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Canadian cities asked to back Kyoto

Whitehorse has been asked to join other cities in an effort to bolster Canadian support for the Kyoto Protocol on climate change.

Whitehorse has been asked to join other cities in an effort to bolster Canadian support for the Kyoto Protocol on climate change.

Monday, council was asked to pass a resolution formalizing its commitment to Kyoto’s environmental standards by the Montreal-based environmental group Green Coalition.

“I would ask you to consider this resolution,” said coalition board member Don Hobus.

“It’s a resolution that supports Kyoto — one that is patterned after the resolution that the mayor of Seattle put forth.”

In February 2005, as the Kyoto Protocol was being implemented by most of the industrialized world, Seattle mayor Greg Nickels was frustrated to see the US sitting on the sidelines.

So he introduced the US Mayors’ Climate Protection Agreement, calling on municipalities to meet Kyoto’s targets and put pressure on Washington to ratify it.

“If the White House isn’t going to make it happen from the top down, America’s cities can and will make it happen from the ground up,” said Nickels.

Since then, 266 US mayors representing more than 47 million Americans have passed the agreement.

Now that Canada’s new federal government has begun to back out of its Kyoto commitments, the Green Coalition has decided to follow Nickel’s grassroots strategy.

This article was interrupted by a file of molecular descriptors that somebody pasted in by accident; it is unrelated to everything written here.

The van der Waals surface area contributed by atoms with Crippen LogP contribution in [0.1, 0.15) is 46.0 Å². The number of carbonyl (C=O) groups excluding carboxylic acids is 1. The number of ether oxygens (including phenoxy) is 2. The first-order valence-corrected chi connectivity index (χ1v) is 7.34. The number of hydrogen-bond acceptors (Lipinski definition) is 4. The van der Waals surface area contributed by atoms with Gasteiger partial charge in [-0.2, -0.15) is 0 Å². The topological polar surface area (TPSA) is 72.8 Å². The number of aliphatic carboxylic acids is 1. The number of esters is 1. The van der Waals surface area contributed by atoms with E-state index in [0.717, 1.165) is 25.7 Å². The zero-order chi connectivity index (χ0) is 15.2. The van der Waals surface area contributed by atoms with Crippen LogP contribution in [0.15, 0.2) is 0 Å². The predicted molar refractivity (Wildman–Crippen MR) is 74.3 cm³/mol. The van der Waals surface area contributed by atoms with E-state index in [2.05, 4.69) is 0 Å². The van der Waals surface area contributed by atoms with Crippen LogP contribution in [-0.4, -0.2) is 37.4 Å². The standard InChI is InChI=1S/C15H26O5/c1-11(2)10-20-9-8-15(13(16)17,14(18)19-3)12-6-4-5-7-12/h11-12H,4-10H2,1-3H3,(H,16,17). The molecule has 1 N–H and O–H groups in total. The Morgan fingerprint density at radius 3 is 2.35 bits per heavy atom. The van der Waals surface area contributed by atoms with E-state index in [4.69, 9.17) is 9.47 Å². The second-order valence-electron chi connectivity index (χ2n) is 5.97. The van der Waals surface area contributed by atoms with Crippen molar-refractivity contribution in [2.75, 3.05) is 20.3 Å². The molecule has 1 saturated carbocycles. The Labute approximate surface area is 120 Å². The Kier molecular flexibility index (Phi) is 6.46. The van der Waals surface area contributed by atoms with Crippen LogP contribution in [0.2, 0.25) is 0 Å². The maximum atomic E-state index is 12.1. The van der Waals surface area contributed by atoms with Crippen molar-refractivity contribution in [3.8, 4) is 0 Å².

“We look at this resolution as a way of saying, ‘Well, if the federal government will not support this then we have to bring it down a level and go to the people and say it’s your responsibility ultimately to take care of this,’” Hobus told council.

In 2002, Canada, which produces about two per cent of the world’s greenhouse gases, ratified the Kyoto protocol, committing to reduce its greenhouse gas emissions to six per cent below 1990 levels by 2012.

Some estimates peg Canada’s emission levels now to be 30 per cent higher than they were in 1990.

Harper has said the 2012 target is impossible, and since taking office in January, has begun dismantling almost all of Ottawa’s green initiatives.

He says he wants to replace Kyoto with a “made in Canada” plan, the details of which are set to be released in October, according to the Globe and Mail.

The Green Coalition’s resolution urges municipalities to meet or exceed Kyoto targets for reducing global warming pollution by taking actions such as expanding renewable energy sources and public transit, creating new efficiency standards for vehicles and buildings, adopting land-use policies that preserve green space and increasing recycling.

At the beginning of June, the group presented the resolution at the annual convention of the Canadian Federation of Municipalities.

Since then, Hobus has fired it off to 60 towns and cities across the country, and another 120 French versions are to be distributed to municipalities in Quebec.

He has been lobbying mayors in his immediate region of Bois-des-Filion, Quebec, and so far two towns, Rosemere and Blainville, have passed the resolution.

Several other mayors have agreed to pass it by the end of the summer, he said.

“I’ve met nothing but positive results so far.”